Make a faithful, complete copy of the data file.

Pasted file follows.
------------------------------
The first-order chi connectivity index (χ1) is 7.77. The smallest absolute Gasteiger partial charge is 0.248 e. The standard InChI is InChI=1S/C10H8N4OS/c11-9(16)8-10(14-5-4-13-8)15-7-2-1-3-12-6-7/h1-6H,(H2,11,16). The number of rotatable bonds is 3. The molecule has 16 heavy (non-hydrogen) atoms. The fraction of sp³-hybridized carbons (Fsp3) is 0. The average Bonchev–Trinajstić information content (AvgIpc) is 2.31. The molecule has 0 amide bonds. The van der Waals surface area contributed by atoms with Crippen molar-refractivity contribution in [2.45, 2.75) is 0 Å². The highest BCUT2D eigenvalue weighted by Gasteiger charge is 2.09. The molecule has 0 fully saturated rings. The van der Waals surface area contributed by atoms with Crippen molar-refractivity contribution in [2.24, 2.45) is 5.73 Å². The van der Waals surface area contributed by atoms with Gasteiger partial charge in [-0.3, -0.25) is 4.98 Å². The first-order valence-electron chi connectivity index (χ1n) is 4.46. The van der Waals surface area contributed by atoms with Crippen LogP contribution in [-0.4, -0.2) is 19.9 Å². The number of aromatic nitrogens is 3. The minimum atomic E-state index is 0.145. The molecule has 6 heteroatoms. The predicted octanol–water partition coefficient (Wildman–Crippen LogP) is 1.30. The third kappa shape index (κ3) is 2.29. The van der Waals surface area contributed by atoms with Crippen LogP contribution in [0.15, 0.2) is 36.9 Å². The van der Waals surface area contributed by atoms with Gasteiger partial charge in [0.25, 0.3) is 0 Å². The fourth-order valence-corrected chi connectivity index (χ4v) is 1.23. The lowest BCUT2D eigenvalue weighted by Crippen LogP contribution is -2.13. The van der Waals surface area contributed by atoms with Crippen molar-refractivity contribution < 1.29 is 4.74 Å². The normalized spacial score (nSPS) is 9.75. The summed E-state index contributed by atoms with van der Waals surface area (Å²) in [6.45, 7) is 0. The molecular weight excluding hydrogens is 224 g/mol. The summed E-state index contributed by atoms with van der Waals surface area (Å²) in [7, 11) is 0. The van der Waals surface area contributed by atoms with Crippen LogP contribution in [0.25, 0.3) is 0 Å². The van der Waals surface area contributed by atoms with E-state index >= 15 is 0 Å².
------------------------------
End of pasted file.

The first-order chi connectivity index (χ1) is 7.77. The smallest absolute Gasteiger partial charge is 0.248 e. The standard InChI is InChI=1S/C10H8N4OS/c11-9(16)8-10(14-5-4-13-8)15-7-2-1-3-12-6-7/h1-6H,(H2,11,16). The number of rotatable bonds is 3. The molecule has 16 heavy (non-hydrogen) atoms. The fraction of sp³-hybridized carbons (Fsp3) is 0. The average Bonchev–Trinajstić information content (AvgIpc) is 2.31. The molecule has 0 amide bonds. The van der Waals surface area contributed by atoms with Crippen molar-refractivity contribution in [2.45, 2.75) is 0 Å². The highest BCUT2D eigenvalue weighted by Gasteiger charge is 2.09. The molecule has 0 fully saturated rings. The van der Waals surface area contributed by atoms with Crippen molar-refractivity contribution in [2.24, 2.45) is 5.73 Å². The van der Waals surface area contributed by atoms with Gasteiger partial charge in [-0.3, -0.25) is 4.98 Å². The first-order valence-electron chi connectivity index (χ1n) is 4.46. The van der Waals surface area contributed by atoms with Crippen LogP contribution in [-0.4, -0.2) is 19.9 Å². The number of aromatic nitrogens is 3. The minimum atomic E-state index is 0.145. The molecule has 6 heteroatoms. The predicted octanol–water partition coefficient (Wildman–Crippen LogP) is 1.30. The third kappa shape index (κ3) is 2.29. The van der Waals surface area contributed by atoms with Crippen LogP contribution in [0.15, 0.2) is 36.9 Å². The van der Waals surface area contributed by atoms with Gasteiger partial charge in [0.25, 0.3) is 0 Å². The fourth-order valence-corrected chi connectivity index (χ4v) is 1.23. The lowest BCUT2D eigenvalue weighted by Crippen LogP contribution is -2.13. The van der Waals surface area contributed by atoms with Crippen molar-refractivity contribution < 1.29 is 4.74 Å². The normalized spacial score (nSPS) is 9.75. The summed E-state index contributed by atoms with van der Waals surface area (Å²) in [6.45, 7) is 0. The molecular weight excluding hydrogens is 224 g/mol. The summed E-state index contributed by atoms with van der Waals surface area (Å²) in [7, 11) is 0. The van der Waals surface area contributed by atoms with Crippen LogP contribution in [0.25, 0.3) is 0 Å². The van der Waals surface area contributed by atoms with E-state index >= 15 is 0 Å².